Robert Johanson. Photo: Andrew Perryman.

RESPONDING to the banking royal commission will cost Bendigo and Adelaide Bank millions of dollars and was effectively a fishing expedition, chairman Robert Johanson said in Bendigo on Wednesday.

Mr Johanson was also dubious about the lessons the Royal Commission into Misconduct in the Banking, Superannuation and Financial Services Industry could offer given the vagueness of requests to banks for information.

He said Bendigo and Adelaide Bank had received a letter from the commission on December 15 that asked it “to identify any misconduct which occurred since January 1, 2008”.

Commissioner Kenneth Hayne also asked the bank to provide details on instances when it believed it had fallen below community expectations.

“You can imagine us thinking, where do we start?” Mr Johanson told guests at the Australian Institute of Company Directors lunch.

“The royal commission has been given this very broad brief of looking into the industry and what has been going on.

“Misconduct, so framed, is a pretty broad idea.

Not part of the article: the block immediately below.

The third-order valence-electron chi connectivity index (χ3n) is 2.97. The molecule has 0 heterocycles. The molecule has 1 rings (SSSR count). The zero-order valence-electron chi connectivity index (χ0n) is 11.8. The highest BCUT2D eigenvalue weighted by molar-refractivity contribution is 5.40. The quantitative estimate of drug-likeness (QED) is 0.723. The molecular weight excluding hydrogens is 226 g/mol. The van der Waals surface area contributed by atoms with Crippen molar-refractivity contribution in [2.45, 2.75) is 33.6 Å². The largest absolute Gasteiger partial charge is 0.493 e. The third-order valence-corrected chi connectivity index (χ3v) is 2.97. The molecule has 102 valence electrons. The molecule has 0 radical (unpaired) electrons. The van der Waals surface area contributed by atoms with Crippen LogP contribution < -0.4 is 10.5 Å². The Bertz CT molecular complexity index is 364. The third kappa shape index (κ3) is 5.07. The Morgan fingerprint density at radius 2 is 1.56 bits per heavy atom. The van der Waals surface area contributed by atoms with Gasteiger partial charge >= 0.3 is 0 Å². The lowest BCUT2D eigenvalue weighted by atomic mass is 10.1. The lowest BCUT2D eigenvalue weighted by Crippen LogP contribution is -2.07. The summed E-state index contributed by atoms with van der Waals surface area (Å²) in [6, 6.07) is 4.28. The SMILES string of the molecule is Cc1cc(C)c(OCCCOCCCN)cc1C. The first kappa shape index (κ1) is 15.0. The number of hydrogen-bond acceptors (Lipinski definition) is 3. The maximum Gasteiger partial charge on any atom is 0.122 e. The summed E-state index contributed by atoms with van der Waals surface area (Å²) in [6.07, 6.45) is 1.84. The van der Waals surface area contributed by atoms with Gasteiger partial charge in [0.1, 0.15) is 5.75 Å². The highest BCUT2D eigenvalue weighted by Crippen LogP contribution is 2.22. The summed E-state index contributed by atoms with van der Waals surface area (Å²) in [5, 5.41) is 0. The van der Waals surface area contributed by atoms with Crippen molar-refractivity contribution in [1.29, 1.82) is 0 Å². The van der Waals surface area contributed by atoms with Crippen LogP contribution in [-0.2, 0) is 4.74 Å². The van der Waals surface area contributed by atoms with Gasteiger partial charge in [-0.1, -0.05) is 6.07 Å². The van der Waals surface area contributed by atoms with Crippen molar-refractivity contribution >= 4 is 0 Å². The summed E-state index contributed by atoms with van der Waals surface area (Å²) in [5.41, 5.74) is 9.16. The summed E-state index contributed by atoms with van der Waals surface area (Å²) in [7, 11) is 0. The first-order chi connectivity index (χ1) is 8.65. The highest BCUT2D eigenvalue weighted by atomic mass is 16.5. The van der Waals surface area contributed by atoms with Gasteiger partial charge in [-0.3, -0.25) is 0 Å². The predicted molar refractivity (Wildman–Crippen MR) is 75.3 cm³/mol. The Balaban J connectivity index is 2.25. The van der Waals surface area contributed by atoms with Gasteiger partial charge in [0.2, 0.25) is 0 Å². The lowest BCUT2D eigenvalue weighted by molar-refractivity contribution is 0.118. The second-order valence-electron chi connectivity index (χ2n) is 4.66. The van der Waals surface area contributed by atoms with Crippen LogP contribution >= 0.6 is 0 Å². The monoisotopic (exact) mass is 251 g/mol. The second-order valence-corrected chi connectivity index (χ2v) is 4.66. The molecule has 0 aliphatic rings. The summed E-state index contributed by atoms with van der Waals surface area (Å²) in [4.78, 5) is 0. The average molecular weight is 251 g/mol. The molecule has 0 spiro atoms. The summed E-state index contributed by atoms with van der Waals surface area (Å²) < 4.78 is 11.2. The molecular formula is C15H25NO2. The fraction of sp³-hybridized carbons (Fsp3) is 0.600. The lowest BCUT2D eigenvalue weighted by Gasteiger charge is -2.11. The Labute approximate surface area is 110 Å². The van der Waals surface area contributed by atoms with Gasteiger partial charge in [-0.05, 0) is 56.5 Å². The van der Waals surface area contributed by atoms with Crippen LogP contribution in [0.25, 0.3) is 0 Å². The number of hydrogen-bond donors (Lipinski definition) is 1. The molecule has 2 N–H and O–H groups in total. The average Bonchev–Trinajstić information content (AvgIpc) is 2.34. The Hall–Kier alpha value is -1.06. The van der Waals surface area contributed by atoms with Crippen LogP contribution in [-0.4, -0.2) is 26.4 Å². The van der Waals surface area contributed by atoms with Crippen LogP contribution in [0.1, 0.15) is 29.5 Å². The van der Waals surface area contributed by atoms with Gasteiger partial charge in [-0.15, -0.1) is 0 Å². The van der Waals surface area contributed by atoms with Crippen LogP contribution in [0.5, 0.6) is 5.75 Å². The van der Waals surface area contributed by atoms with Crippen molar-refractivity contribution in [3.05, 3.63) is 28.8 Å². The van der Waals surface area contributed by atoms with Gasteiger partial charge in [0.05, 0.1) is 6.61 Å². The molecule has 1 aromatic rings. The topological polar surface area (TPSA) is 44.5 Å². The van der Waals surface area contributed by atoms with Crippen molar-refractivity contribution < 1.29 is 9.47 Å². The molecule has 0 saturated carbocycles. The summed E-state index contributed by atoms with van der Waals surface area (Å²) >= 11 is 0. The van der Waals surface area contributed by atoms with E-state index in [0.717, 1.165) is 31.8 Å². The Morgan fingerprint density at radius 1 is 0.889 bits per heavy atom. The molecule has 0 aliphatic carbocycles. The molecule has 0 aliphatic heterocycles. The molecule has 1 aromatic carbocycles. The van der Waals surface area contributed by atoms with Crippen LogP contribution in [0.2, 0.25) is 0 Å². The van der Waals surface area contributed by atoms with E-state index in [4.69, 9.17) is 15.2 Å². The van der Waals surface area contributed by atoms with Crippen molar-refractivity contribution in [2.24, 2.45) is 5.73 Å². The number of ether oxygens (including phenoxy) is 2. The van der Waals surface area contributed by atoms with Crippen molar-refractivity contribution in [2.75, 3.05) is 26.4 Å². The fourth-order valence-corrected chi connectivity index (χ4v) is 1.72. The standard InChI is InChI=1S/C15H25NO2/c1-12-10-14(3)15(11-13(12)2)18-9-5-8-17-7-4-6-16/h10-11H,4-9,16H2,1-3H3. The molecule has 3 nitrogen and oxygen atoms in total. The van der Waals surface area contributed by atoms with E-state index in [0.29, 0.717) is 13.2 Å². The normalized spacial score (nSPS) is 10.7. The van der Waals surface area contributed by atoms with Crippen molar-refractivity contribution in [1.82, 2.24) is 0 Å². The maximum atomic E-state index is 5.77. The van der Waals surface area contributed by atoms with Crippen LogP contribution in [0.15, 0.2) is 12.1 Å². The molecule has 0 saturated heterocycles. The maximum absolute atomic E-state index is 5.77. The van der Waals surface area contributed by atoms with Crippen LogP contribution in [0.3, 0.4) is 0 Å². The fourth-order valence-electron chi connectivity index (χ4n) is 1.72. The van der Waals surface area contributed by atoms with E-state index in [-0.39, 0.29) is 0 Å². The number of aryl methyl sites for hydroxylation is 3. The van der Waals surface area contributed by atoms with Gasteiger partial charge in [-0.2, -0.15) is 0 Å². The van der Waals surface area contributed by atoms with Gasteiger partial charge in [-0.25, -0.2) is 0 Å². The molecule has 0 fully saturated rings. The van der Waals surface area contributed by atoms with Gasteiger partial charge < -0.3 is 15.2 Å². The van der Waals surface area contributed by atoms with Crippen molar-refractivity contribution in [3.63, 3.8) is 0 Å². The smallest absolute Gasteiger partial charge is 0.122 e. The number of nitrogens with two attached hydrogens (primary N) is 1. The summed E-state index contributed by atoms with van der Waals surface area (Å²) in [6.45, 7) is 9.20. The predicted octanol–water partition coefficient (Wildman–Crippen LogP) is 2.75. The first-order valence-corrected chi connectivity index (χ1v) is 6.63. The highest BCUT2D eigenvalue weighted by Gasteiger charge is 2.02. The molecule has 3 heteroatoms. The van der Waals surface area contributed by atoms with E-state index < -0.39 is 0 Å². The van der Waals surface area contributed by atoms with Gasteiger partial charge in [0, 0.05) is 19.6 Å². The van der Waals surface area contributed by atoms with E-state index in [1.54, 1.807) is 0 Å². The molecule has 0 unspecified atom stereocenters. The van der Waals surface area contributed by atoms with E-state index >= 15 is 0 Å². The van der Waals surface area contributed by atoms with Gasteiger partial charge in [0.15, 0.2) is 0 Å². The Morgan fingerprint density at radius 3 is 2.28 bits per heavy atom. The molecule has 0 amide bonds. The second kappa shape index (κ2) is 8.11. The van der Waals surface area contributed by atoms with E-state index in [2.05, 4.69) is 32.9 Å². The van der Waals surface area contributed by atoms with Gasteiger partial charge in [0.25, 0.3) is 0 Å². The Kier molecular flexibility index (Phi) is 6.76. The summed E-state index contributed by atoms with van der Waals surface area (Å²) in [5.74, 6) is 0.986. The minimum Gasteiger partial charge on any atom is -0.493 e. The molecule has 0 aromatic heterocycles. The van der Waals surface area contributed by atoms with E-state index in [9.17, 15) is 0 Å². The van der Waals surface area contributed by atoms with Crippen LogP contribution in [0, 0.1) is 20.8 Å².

“It certainly includes breaches of regulation where we sent the wrong statement to the wrong person.

“It covers all sorts of procedural and process issues as well as the big misselling stuff that is really at the heart of this whole matter.

“What we are now seeing is the commissioner trying to get to the heart of the nature
of what’s gone on.

“It is a massive brief that one commissioner has got to come to grips with.

“How he is going to see across the framework of the whole industry, come up with interesting, useful stuff in the context of all these other things going on, and deal with the political pressure that is there, I think, is going to be a fascinating exercise.”

Mr Johanson said the current public trust challenges banks faced could be sourced back to the practice of paying people according to the volume of products they sold.

“Guess what happens, people get a bonus and do they really care who they sell it to?” he said.

“So it is remuneration structures that have been the trigger that has lead to a lot of what is now complained about.

“We got rid of commission-based incentives for sales staff about 15 years ago because you could just see what the problems would be.”

Mr Johanson said he believed the royal commission would clarify the responsibility banks have in the
community.

– Sharon Kemp